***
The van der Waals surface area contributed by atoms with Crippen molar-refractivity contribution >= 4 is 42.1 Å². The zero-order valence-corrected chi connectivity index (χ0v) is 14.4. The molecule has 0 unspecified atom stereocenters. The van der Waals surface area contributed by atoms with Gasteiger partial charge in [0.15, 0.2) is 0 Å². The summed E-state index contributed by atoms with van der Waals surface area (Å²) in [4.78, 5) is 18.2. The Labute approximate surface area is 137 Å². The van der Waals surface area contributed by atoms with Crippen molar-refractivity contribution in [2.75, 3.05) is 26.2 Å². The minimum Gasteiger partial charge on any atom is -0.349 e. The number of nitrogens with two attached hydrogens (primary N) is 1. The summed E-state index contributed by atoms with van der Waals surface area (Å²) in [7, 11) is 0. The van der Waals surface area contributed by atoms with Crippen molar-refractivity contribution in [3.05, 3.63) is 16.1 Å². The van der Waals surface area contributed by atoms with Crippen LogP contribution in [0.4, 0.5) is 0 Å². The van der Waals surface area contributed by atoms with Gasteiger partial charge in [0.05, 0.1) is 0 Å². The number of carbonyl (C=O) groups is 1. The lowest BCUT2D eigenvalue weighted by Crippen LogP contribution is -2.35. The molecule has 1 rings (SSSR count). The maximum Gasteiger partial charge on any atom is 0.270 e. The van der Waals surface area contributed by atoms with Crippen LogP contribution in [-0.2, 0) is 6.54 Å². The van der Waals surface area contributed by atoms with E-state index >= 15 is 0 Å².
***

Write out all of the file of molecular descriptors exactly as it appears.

The van der Waals surface area contributed by atoms with Crippen molar-refractivity contribution >= 4 is 42.1 Å². The zero-order valence-corrected chi connectivity index (χ0v) is 14.4. The molecule has 0 unspecified atom stereocenters. The van der Waals surface area contributed by atoms with Gasteiger partial charge in [0.15, 0.2) is 0 Å². The summed E-state index contributed by atoms with van der Waals surface area (Å²) in [4.78, 5) is 18.2. The Labute approximate surface area is 137 Å². The van der Waals surface area contributed by atoms with Crippen molar-refractivity contribution in [2.75, 3.05) is 26.2 Å². The minimum Gasteiger partial charge on any atom is -0.349 e. The number of nitrogens with two attached hydrogens (primary N) is 1. The summed E-state index contributed by atoms with van der Waals surface area (Å²) in [7, 11) is 0. The van der Waals surface area contributed by atoms with Crippen molar-refractivity contribution in [3.05, 3.63) is 16.1 Å². The van der Waals surface area contributed by atoms with Crippen LogP contribution in [0.4, 0.5) is 0 Å². The van der Waals surface area contributed by atoms with Gasteiger partial charge in [0.05, 0.1) is 0 Å². The number of carbonyl (C=O) groups is 1. The lowest BCUT2D eigenvalue weighted by Crippen LogP contribution is -2.35. The molecule has 1 rings (SSSR count). The maximum Gasteiger partial charge on any atom is 0.270 e. The van der Waals surface area contributed by atoms with Crippen LogP contribution in [-0.2, 0) is 6.54 Å². The van der Waals surface area contributed by atoms with E-state index >= 15 is 0 Å².